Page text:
After persistent rain-delayed spring planting, a clearing window allowed its completion – and consistently excellent crop-development weather has prevailed since. On May 18 U.S. planting was decidedly behind average pace, verging on price bullishness, but only a week later it had leapt ahead. About 90% of the Corn Belt received normal to above-average spring rainfall, which together with moderate temperatures has supercharged growth progress. The result is no less than a sea change in prices which have been kept high in recent years by harvests lagging amid demand growth.
Compounding the bearishness of larger grain and oilseed supply is possibility of reduced or low demand growth within the U.S. meat industry. Normally grain and soymeal consumption surges ahead when their prices decline and meat-production profits expand. Particularly in the current environment of record-high meat prices and growing export demand, it would seem that the price incentive to expand use of feed ingredients would do much to offset larger supply in the coming crop year. Instead, the coincidence of a herd-reducing hog disease, multi-year drought in cattle pastureland, and a poultry industry reluctant to expand add up to potential for sub-par demand reaction to larger harvests in the new crop year.
That was the major factor that foiled our trading in the last few months. We based positions on an outlook for tight corn supply into the summer quarter. At each step along the way evidence confirmed, as the cash-basis levels on which our trading turns worked steadily higher from winter into spring. In the end, after record spot meat prices encouraged heavy slaughtering to meet demand, the U.S. ran out of livestock mouths to feed. That’s why meat prices continue to rise at your local grocery even as corn and soybean meal at the Chicago Board of Trade continue to decline.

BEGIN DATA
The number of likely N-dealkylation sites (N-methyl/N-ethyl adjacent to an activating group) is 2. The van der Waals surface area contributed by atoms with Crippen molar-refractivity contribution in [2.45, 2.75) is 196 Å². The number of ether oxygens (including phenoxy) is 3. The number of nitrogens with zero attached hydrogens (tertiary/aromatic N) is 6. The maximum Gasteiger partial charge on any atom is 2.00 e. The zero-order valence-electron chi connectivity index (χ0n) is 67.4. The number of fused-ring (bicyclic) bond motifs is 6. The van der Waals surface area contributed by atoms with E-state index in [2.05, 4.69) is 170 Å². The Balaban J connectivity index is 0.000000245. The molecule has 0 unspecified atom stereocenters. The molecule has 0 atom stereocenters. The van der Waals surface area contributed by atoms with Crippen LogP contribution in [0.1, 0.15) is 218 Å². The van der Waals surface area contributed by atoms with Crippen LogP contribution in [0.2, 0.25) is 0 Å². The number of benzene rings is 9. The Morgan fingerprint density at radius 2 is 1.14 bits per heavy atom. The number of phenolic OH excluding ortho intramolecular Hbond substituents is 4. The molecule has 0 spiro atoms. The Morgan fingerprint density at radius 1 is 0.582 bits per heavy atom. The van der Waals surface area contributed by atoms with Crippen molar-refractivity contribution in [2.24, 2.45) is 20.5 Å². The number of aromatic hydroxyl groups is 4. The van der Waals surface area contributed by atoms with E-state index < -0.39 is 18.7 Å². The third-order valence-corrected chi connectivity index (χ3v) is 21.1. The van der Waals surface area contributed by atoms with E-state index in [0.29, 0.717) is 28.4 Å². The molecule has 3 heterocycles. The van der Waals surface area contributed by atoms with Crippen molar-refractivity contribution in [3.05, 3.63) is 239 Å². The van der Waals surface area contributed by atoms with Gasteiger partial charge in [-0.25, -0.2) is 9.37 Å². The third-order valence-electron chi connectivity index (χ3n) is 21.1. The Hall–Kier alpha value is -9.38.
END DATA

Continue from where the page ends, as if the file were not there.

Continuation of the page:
While the expanded corn supply may not immediately elicit a demand reaction, the drought and disease-reduced U.S. winter wheat crop has experienced the normal, opposite reaction of cutbacks in demand. Soybeans appear to be the wild card – the one commodity whose much larger planted area and excellent prospects may generate demand growth sufficient to prevent further sharp price decline. Per above, that does not appear likely to originate in the U.S. right away. Rather, as discussed in last month’s commentary, it’s quiet evidence of rapid growth in the developing nations whose economic statistics cannot be measured with much precision.
Every crop year presents a different environment – radically changed, in the case of the approaching 2014-15 – which our pricing strategies must address. The trading objective in the coming grain-marketing year is to spot the point at which lower prices stimulate demand growth sufficient to complicate the situation. How fast will the hog industry rebound from the outbreak of piglet mortality, and when will the poultry industry resume expansion to grow revenue? What pattern will farmer selling describe, and how will elevator hedging strategies change the intra-market spreads? In reaction to the sharp decline of prices from recent years of high farmer profits, how far and fast will politicians in grain-exporting nations compel further domestic use of food for fuel?